The above and other novel features of the present invention will become apparent from the description of this specification and the accompanying drawings.

BRIEF DESCRIPTION OF THE DRAWINGS

FIG. 1 is a schematic perspective view of a semiconductor optical amplifier module which is a first embodiment of the present invention;

FIG. 2 is a block diagram schematically showing an optical communication system into which the same semiconductor optical amplifier module is incorporated;

FIG. 3 is a block diagram showing the configuration of the same semiconductor optical amplifier module;

FIG. 4 is a diagram showing gain spectra of semiconductor optical amplifiers in the same semiconductor optical amplifier module;

FIG. 5 is a diagram showing gain spectra for illustrating gain spectrum widths of the same semiconductor optical amplifiers;

FIG. 6 is a schematic perspective view of a semiconductor optical amplifying unit in the same semiconductor optical amplifier module;

FIG. 7 is an electronic potential energy diagram of a semiconductor quantum well structure of the semiconductor optical amplifiers used in embodiments of the present invention;

FIGS. 8A to 8E are sectional views showing preparation steps for the semiconductor optical amplifying unit used in the embodiments of the present invention;

FIGS. 9A and 9B are schematic diagrams showing an exemplary technique of forming a quantum well layer with its thickness varied in a tapered manner in the preparation step shown in FIG. 8B;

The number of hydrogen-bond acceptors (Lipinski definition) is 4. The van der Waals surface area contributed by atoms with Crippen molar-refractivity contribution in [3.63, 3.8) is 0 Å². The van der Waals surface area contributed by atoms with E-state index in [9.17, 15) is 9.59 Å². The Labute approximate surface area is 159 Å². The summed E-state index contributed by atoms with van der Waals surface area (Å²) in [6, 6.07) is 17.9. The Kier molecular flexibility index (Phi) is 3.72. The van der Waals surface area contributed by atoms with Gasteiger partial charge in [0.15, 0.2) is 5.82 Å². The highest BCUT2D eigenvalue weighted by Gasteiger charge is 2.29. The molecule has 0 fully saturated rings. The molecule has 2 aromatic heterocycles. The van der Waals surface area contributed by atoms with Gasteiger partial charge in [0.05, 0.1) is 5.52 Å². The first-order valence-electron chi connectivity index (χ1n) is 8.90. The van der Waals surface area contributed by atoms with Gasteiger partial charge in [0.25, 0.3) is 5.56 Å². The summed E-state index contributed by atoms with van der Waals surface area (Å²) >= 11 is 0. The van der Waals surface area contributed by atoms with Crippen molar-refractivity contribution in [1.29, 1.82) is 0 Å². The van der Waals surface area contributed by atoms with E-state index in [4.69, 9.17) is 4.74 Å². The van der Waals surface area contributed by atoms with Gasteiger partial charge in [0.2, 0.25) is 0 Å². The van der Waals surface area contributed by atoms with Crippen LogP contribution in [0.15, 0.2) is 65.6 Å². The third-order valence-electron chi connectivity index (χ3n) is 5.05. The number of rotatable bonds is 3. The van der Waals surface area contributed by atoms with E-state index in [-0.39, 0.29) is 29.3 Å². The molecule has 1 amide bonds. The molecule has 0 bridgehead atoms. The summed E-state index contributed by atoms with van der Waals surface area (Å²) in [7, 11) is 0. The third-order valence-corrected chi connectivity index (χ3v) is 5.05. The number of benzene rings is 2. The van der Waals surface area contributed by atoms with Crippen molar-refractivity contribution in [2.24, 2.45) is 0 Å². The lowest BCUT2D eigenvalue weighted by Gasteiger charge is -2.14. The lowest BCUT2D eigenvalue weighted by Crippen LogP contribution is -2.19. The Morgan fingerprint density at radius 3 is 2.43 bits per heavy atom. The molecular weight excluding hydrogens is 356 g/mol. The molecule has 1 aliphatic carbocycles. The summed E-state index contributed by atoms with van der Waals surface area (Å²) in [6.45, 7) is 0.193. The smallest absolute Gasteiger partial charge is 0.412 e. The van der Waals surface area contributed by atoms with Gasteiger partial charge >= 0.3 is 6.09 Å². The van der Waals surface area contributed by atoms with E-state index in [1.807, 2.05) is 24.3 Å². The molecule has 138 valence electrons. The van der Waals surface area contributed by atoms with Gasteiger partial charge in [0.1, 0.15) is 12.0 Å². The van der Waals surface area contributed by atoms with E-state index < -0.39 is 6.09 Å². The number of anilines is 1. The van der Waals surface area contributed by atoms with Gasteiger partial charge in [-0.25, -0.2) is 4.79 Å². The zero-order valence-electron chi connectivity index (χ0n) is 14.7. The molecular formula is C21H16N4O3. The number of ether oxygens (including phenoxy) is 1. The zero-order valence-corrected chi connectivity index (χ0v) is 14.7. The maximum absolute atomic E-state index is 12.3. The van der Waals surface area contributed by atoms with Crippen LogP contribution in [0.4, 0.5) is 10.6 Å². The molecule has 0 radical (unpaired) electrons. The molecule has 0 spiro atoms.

FIGS. 10A and 10B are schematic diagrams showing another exemplary technique of forming a quantum well layer with its thickness varied stepwise in the preparation step shown in FIG. 8B;

FIGS. 11A to 11C are schematic plan views showing a demultiplexer appearing in the same semiconductor optical amplifier module;

FIGS. 12A to 12C are diagrams showing transmission spectra of semiconductor optical amplifiers in a semiconductor optical amplifier module which is a second embodiment of the present invention;

FIG. 13 is a schematic perspective view of a downsized semiconductor optical amplifier module which is a third embodiment of the present invention; and

FIG. 14 is a schematic perspective view showing a modified example of the semiconductor optical amplifier module according to the third embodiment.

DESCRIPTION OF THE EMBODIMENTS

We will now describe embodiments of the present invention in detail with reference to the drawings. For all the drawings which will be referred to for illustrating the embodiments, parts and components having the same functions are denoted by the same reference numerals, and any repeated description will be omitted.

First Embodiment

FIGS. 1-7, 8A-8E, 9A-9B, 10A-10B, and 11A-11C are diagrams related to a semiconductor optical amplifier module which is a first embodiment of the present invention. FIG. 1 is a perspective view outlining the same semiconductor optical amplifier module, and FIG. 3 is a block diagram showing its functional configuration.

A semiconductor optical amplifier module 40 according to the first embodiment of the present invention comprises, as shown in FIG. 1, an input waveguide 3, a demultiplexer 4, an output waveguide 5, an optical amplifying unit 7 having a plurality of optical amplifiers, an input waveguide 9, a multiplexer 11, an output waveguide 12, all of which are optically coupled to each other sequentially while formed on one surface of a substrate 26, e.g. an n-type InP substrate 26. That is, the above-mentioned optical component parts are successively coupled through the optical waveguides constituting them, respectively. These optical waveguides are formed by patterning into a predetermined shape a semiconductor layer or a plurality of semiconductor layers which are formed over one surface of the n-type InP substrate 26.